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The Boston Globe


How Boston changed Lincoln

On a visit to this abolitionist hotbed, a young congressman had a revelation that would change history.

A dark, gangly figure emerged from the Boston and Providence Railroad depot in Park Square on Sept. 15, 1848. Except for his unusually lofty, angular frame, Abraham Lincoln would have attracted little notice as he walked the byways of Boston. The obscure 39-year-old freshman congressman was on his first visit to the city and his first venture into presidential politics. Lincoln’s long gait carried him to lodgings at the elegant Tremont House at the corner of Tremont and Beacon, just steps from the bones of Hancock, Revere, and the other patriots in the adjacent Granary Burying Ground.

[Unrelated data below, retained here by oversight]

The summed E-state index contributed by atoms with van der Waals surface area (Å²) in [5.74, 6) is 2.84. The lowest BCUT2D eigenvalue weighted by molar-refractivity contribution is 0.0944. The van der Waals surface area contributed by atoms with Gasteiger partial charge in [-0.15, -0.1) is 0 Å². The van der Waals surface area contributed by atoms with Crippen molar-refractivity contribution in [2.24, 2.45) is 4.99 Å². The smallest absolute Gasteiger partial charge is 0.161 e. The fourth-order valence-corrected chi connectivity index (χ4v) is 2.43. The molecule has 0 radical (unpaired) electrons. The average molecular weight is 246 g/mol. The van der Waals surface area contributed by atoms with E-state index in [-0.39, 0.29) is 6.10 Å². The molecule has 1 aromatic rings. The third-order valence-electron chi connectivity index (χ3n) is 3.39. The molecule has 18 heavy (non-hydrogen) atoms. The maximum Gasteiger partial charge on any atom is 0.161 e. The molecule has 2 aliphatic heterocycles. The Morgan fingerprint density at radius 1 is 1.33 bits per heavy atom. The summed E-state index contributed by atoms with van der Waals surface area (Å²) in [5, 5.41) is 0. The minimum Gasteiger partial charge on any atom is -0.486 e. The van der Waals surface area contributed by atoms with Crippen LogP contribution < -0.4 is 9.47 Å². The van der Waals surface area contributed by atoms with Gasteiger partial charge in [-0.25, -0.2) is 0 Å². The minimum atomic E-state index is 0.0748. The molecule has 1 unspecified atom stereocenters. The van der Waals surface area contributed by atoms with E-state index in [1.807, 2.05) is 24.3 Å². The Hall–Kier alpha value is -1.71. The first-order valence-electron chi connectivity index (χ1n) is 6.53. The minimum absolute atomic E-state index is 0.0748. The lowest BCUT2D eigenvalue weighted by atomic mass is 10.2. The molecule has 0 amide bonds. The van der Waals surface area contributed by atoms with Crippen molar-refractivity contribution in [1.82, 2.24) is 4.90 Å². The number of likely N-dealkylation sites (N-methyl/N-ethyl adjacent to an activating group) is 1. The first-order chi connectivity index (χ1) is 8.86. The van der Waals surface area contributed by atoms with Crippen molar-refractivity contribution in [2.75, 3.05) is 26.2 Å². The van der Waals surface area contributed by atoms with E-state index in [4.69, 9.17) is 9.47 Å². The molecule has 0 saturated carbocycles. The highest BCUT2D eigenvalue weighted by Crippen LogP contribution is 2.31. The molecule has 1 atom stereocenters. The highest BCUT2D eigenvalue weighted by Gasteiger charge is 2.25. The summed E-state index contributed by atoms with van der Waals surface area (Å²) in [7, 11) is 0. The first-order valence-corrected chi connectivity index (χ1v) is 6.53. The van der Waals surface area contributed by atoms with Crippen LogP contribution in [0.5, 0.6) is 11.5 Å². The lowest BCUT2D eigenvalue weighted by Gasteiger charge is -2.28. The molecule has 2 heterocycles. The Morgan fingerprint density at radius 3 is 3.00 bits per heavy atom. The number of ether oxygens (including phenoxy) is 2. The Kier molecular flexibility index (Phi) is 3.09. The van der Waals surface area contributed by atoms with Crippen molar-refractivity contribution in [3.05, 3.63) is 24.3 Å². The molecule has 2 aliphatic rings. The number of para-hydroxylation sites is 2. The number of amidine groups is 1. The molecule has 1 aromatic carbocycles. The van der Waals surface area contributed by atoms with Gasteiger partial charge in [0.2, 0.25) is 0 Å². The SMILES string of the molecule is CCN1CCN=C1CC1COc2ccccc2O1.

The Abraham Lincoln who visited Massachusetts in 1848 was not yet leading man material. But on a 13-day trip in which he spoke before audiences in Boston and eight nearby towns, Lincoln got his first glimpse at the intensity of antislavery sentiment in Massachusetts and emerged with a deeper sense that political action on slavery was necessary.

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